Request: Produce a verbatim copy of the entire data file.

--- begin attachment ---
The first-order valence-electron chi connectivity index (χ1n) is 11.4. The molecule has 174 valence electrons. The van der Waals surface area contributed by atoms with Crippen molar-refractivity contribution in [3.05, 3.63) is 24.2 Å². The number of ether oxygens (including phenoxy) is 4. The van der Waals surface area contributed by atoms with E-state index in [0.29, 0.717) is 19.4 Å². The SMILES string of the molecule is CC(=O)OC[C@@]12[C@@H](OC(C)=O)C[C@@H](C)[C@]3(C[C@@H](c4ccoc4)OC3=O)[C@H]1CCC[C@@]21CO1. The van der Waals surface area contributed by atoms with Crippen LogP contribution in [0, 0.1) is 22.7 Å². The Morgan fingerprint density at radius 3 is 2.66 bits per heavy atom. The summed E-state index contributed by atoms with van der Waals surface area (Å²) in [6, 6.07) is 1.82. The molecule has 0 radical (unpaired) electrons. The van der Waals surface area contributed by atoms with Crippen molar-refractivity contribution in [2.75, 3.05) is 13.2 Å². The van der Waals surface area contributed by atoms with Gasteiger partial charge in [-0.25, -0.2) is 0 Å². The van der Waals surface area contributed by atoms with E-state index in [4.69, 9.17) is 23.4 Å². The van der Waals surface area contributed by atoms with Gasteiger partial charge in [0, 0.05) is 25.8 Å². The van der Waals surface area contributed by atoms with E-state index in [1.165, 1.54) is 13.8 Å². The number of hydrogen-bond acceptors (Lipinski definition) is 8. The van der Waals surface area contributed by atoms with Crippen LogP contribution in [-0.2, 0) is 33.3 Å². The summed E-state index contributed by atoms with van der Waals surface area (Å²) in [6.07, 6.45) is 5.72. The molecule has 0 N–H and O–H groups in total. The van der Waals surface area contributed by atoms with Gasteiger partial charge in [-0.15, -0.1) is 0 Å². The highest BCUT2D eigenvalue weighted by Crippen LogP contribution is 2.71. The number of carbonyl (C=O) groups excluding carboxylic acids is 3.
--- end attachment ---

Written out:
The first-order valence-electron chi connectivity index (χ1n) is 11.4. The molecule has 174 valence electrons. The van der Waals surface area contributed by atoms with Crippen molar-refractivity contribution in [3.05, 3.63) is 24.2 Å². The number of ether oxygens (including phenoxy) is 4. The van der Waals surface area contributed by atoms with E-state index in [0.29, 0.717) is 19.4 Å². The SMILES string of the molecule is CC(=O)OC[C@@]12[C@@H](OC(C)=O)C[C@@H](C)[C@]3(C[C@@H](c4ccoc4)OC3=O)[C@H]1CCC[C@@]21CO1. The van der Waals surface area contributed by atoms with Crippen LogP contribution in [0, 0.1) is 22.7 Å². The Morgan fingerprint density at radius 3 is 2.66 bits per heavy atom. The summed E-state index contributed by atoms with van der Waals surface area (Å²) in [6, 6.07) is 1.82. The molecule has 0 radical (unpaired) electrons. The van der Waals surface area contributed by atoms with Crippen molar-refractivity contribution in [2.75, 3.05) is 13.2 Å². The van der Waals surface area contributed by atoms with Gasteiger partial charge in [-0.25, -0.2) is 0 Å². The van der Waals surface area contributed by atoms with E-state index in [4.69, 9.17) is 23.4 Å². The van der Waals surface area contributed by atoms with Gasteiger partial charge in [0, 0.05) is 25.8 Å². The van der Waals surface area contributed by atoms with E-state index in [1.165, 1.54) is 13.8 Å². The number of hydrogen-bond acceptors (Lipinski definition) is 8. The van der Waals surface area contributed by atoms with Crippen LogP contribution in [-0.2, 0) is 33.3 Å². The summed E-state index contributed by atoms with van der Waals surface area (Å²) in [6.07, 6.45) is 5.72. The molecule has 0 N–H and O–H groups in total. The van der Waals surface area contributed by atoms with Gasteiger partial charge in [-0.15, -0.1) is 0 Å². The highest BCUT2D eigenvalue weighted by Crippen LogP contribution is 2.71. The number of carbonyl (C=O) groups excluding carboxylic acids is 3.